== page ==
PRAGUE, SEVASTOPOL, UKRAINE, HAVANA, WARSAW, HANOI, AND HANOI — VOLODYA BURAKOV recalls the day he offered a fellow Ukrainian $100 a month to help him grow roses on a private plot. Compared with the $4 that the man earned on a collective farm, it was a fortune. But the offer was rejected.
''There's still a certain mentality here,'' says the rose farmer, who works near Sevastopol in the former Soviet republic. ''He thinks, 'Nyet, I'm not going to leave the collective and be your slave.' ''
Communism may have been ousted or on its last legs around the world, but nearly 2 billion people from Moscow to Beijing still struggle daily with a Marxist legacy that demonized private ownership of land and has left much property in state hands.
Private ownership is becoming a benchmark for progress in more than two dozen former and present Communist nations. In the coming decade, it will help show how much these nations accept market reform and may also indicate their prospects for political stability. Karl Marx, the 19th-century philosopher who laid out the principles of communism, saw private property as a tool controlled by the rich to keep the working class poor. Whenever communists gained power, they seized private property from individuals - in theory to distribute it more equitably among the people.
People like Mr. Burakov, in the four short years since communism's collapse in the former Soviet Union, have come to adopt a new theory: Most things - from apartment buildings to TV sets - are better off in individual hands.
But he is still in the minority. For many others like the collective farmer, the concept of actually owning land is fuzzy, bogged down by decades of communist ideology.
The longer the communist and ex-communist governments cling to their possessions, keeping industry and agriculture out of the open market, the more difficult it will be to establish a prosperous economy. That could lead to large-scale migration.
Nowhere is this more evident than in Cuba, where tidal waves of refugees have fled to America. The government of Fidel Castro Ruz has loosened ownership rules somewhat to prevent the total collapse of the island nation's economy.
After Castro's 1959 revolution, some Cubans were allowed to own homes. But the state still holds about 90 percent of all property.
Now the government is offering enticements to farmers, hoping to boost production. About 100,000 private farmers till about 7 percent of the country's farmland.
But the question of land ownership still serves as a valuable propaganda weapon. Cuban leaders use it to play on popular concern about US legislation, now under consideration, that would entitle Americans who owned property in Cuba before the revolution to regain their confiscated land and other possessions.
Cuban leaders argue that if President Castro's communist regime collapsed, and the US proposals were enforced, the number of property holders would actually shrink as rich, prerevolutionary landowners now in the United States moved back to reassert their authority over vast tracts of land.
The formerly communist nations of Eastern Europe are also struggling with how to dole out possessions confiscated by the communists after World War II, deepening the debate over who has a right to own land.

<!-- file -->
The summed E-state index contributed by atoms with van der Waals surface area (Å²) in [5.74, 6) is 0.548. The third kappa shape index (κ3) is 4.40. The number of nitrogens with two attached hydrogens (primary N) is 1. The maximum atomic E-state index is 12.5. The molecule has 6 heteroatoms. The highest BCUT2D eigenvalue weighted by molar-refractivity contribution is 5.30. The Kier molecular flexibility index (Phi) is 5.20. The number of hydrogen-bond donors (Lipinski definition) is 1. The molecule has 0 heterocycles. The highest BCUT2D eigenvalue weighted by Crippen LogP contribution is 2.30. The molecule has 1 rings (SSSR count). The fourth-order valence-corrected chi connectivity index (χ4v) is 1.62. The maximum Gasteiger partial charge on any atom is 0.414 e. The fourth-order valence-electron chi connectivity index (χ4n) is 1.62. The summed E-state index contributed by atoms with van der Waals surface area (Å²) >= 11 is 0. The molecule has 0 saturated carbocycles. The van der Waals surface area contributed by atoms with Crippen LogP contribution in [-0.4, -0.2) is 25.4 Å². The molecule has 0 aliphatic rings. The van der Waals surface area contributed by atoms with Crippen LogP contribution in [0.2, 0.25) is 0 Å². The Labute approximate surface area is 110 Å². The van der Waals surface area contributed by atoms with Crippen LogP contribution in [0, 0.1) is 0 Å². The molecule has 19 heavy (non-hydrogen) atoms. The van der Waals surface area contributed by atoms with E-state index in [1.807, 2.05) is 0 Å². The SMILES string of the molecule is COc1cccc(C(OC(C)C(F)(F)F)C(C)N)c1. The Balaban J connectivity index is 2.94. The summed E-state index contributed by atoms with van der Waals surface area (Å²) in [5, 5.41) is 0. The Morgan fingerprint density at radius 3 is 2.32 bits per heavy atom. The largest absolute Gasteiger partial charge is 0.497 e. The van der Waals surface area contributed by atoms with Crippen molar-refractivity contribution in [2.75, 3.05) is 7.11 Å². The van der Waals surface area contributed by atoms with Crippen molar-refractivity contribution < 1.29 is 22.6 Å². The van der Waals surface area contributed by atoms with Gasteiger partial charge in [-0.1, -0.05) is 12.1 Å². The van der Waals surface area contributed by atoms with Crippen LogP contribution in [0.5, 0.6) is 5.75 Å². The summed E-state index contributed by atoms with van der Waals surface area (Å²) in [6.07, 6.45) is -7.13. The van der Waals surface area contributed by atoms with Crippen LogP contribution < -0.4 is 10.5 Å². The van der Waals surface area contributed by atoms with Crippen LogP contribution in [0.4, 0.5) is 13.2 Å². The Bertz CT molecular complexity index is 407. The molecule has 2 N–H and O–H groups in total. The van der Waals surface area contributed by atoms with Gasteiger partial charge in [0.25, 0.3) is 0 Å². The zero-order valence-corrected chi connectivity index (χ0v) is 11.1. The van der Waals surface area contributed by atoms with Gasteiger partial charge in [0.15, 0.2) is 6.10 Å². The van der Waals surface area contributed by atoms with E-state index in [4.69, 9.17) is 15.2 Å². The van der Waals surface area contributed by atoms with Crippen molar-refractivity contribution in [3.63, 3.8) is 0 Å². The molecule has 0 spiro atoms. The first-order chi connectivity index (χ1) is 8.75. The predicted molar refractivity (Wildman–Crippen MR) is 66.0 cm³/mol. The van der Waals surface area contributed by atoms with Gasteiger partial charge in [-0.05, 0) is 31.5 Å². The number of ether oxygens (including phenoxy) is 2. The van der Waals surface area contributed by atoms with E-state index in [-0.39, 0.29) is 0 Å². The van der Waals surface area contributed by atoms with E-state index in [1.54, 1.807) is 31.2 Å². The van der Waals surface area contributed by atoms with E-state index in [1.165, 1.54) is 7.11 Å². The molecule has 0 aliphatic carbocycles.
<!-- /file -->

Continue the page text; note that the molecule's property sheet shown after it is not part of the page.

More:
The capitalist scoundrel
''For 50 years it was explained to people in Poland that he who has property is a scoundrel, a thief, someone who takes advantage of others. That's been ingrained in a lot of people's mentalities,'' says Krzyszytof Laszkiewicz, a Warsaw lawyer specializing in restitution.
Poland and other countries in Central Europe had experience with free markets between the world wars. Now those capitalists, or their descendants, want to recover their property that was confiscated by communist governments after World War II.
The country that has made the most progress in this vein is the former East Germany, where all property has been already privatized under the West German legal framework by the Treuhand privatization agency. But even here, the restitution debate hampered progress.
In Poland, the issue is still divisive, as the case of Hanna Waberska shows. Before World War II, her family owned an apartment building in Warsaw and had other holdings, including a sugar mill, outside the city. All the property was nationalized by the postwar communist government.
Ms. Waberska emigrated to the United States but returned after the communists were ousted in 1989. She asked for her property back, filing restitution claims. But her effort is still far from complete.
Opposing Waberska are tenants of her Warsaw apartment building, people like Kazimierz Bac, a retired radio technician who moved in after the property was nationalized. Three years ago, Mr. Bac was notified of Waberska's ownership claim, but he doesn't recognize it.
''Why should people profit from something they don't have a right to do?'' he says.
The restitution issue has divided thousands of Poles like Waberska and Bac. About 100,000 restitution claims have been filed in the post-communist era, 75 percent of which come from people from eastern regions of prewar Poland. These people were promised parcels of land, but never received them after Poland's borders were shifted westward following the end of World War II.